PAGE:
The Type 2 configuration is a commercially available, normal flow, microchannel heatsink (NFMCH) and is a stand-alone copper cold plate with multiple, densely packed micro-streams of coolant impinging on the heat acquistion surface at right angles . As in the case of the Type 5 cold plate, a thermal resistivity of 0.149°C-cm²/W was added to the reported values to simulate the layers from the die to the top surface of the coldplate.
The Type 4 concept is a NFMCH heatsink that utilizes microchannels machined in the bottom DBC copper layer of the AlN substrate coupled with a manifold that delivers coolant flow normal to the DBC layer . Since the reported results were from an actual 1200V IGBT module , no adjustments were necessary. In this concept, as is the case with the Type 1 and Type 3 designs, the coolant is brought as close to the die as practical.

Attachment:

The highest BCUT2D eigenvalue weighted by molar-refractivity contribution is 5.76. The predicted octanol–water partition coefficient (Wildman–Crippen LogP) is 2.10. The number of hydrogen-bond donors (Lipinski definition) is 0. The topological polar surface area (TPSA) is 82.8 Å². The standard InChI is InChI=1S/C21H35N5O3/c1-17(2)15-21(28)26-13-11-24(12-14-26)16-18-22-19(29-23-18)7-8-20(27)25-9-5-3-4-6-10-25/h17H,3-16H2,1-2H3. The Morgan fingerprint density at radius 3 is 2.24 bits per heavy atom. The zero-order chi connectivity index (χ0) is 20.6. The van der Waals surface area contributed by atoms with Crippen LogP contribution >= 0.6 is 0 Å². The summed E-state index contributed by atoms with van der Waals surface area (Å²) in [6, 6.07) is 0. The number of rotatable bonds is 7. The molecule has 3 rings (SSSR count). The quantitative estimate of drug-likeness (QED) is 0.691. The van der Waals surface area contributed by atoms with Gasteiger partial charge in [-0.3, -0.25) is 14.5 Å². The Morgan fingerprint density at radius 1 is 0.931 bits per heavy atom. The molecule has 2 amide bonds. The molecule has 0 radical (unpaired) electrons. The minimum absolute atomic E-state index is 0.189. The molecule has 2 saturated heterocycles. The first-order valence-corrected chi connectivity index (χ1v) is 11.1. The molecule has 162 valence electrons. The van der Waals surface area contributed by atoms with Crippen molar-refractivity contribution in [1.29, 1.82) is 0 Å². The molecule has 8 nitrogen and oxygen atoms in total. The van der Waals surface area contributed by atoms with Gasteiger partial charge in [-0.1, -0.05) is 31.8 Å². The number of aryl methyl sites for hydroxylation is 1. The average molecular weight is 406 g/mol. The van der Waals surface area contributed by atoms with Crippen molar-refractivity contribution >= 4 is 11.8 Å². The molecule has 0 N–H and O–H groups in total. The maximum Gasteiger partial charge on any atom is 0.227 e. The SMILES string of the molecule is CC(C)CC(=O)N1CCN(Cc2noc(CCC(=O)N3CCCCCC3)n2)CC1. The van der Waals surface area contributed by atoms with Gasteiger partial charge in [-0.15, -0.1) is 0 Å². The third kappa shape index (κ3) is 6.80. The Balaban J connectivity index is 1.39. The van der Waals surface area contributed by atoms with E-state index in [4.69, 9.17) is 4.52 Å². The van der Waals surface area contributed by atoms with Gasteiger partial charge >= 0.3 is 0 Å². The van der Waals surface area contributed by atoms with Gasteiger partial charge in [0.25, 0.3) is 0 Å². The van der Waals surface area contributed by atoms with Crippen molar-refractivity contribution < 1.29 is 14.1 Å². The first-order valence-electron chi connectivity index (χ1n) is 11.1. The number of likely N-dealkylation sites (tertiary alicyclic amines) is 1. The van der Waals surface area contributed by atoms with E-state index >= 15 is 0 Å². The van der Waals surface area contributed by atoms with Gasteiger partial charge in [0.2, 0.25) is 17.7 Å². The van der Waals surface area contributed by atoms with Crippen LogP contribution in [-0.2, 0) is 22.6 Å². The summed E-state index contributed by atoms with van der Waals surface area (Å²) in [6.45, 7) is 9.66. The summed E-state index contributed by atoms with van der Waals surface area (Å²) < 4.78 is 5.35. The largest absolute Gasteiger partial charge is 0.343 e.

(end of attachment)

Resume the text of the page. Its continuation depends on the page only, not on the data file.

The power module designer must balance several tradeoffs when selecting a thermal management method, namely thermal resistivity, required flow rate, pressure drop, type of coolant, size, weight, reliability, and cost. The first three performance parameters will be compared in this article. Comparing different heatsinks on the basis of absolute flow rates can be misleading since they are invariably different sizes and shapes, and have varying heat generation and cooling surface areas. These differences can be seen in Table 1 for the five types considered here.